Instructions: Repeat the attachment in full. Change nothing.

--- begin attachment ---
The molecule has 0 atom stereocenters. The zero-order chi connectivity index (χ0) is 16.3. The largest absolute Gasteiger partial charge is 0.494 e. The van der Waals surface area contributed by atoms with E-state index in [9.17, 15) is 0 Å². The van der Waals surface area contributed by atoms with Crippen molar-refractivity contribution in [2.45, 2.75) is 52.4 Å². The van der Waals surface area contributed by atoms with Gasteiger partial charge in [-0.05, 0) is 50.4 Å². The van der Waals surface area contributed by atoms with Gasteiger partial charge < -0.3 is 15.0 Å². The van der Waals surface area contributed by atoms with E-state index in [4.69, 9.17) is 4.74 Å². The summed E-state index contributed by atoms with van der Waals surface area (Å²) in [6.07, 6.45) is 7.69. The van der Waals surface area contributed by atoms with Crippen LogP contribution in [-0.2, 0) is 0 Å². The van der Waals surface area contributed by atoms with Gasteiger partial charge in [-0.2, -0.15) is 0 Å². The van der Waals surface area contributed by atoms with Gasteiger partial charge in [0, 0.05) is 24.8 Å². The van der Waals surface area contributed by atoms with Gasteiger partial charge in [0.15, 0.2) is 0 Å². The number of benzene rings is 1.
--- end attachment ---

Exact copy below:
The molecule has 0 atom stereocenters. The zero-order chi connectivity index (χ0) is 16.3. The largest absolute Gasteiger partial charge is 0.494 e. The van der Waals surface area contributed by atoms with E-state index in [9.17, 15) is 0 Å². The van der Waals surface area contributed by atoms with Crippen molar-refractivity contribution in [2.45, 2.75) is 52.4 Å². The van der Waals surface area contributed by atoms with Gasteiger partial charge in [-0.05, 0) is 50.4 Å². The van der Waals surface area contributed by atoms with Gasteiger partial charge < -0.3 is 15.0 Å². The van der Waals surface area contributed by atoms with E-state index in [4.69, 9.17) is 4.74 Å². The summed E-state index contributed by atoms with van der Waals surface area (Å²) in [6.07, 6.45) is 7.69. The van der Waals surface area contributed by atoms with Crippen LogP contribution in [-0.2, 0) is 0 Å². The van der Waals surface area contributed by atoms with Gasteiger partial charge in [-0.2, -0.15) is 0 Å². The van der Waals surface area contributed by atoms with Gasteiger partial charge in [0, 0.05) is 24.8 Å². The van der Waals surface area contributed by atoms with Gasteiger partial charge in [0.15, 0.2) is 0 Å². The number of benzene rings is 1.